You ever hear of the butterfly theory?
Also known as the chaos theory, it’s the idea that a flap of a butterfly’s wings halfway across the world could alter things that occur in a seemingly unrelated event (like your own life).
And just about every medium that deals with science fiction has explored this theory in some way, shape, or form. But that doesn’t mean that it doesn’t bear repeating.
Because there’s another theory that goes right along with the butterfly theory: that every choice we make in our lives, even if it’s what to eat for dessert on a Tuesday night, changes the outcome of our entire existence. On a much larger scale, it encompasses every “what if” in life. What if he was “the one”? What if I took that job? What if I ordered tira misu?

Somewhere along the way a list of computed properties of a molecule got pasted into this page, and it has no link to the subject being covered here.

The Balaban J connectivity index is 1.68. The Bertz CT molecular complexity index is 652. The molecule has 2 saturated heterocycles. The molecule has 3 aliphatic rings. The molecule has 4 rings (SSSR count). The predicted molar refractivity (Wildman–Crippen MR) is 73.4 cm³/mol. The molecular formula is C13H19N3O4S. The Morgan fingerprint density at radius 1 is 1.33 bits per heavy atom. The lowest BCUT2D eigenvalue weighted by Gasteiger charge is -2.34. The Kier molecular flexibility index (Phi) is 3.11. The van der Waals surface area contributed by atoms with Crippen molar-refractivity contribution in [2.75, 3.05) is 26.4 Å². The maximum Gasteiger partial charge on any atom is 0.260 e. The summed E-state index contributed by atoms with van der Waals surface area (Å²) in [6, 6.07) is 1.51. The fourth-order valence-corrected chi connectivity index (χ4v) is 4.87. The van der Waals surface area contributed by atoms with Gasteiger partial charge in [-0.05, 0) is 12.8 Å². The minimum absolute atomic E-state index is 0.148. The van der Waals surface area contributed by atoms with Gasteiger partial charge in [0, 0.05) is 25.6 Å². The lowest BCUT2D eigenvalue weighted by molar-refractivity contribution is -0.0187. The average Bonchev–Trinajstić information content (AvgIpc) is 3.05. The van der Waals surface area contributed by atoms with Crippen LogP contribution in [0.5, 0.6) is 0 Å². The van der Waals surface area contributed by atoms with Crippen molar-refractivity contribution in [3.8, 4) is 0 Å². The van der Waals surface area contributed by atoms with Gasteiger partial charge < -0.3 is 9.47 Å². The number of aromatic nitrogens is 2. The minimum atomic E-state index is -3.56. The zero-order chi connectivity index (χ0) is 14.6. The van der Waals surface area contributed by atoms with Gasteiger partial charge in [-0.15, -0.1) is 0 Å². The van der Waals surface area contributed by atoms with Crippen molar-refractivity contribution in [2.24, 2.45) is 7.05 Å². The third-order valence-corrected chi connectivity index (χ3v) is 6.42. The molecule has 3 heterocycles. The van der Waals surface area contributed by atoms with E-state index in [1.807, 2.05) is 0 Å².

The difference here is that I would like to believe in the butterfly theory. I like the idea that small, unrelated events move us across the world like chess pieces. What I don’t like is thinking about a life parallel to the one I’m living that allows me to live out every decision I didn’t make. It’s agony.
Which is why I believe that while our decisions do have great influence on our lives, we do have checkpoints. In short, that we are meant to be in some places, and that we will get there however we get there. That you cannot make a wrong turn. You’ll find your way, even if it’s not the most direct route.
Why do I believe this? Because it would be suicide not to. It would be so painful to believe that I missed all my chances in life to do what I wanted most.
I would really like to know how you could even go on living if you sincerely believed that you could actually make a wrong choice in your life that would impact it forever. (Spoiler alert: you can’t. Mistakes are only more experiences.)
In the end, you have to believe in second chances sometimes, if only to give yourself one.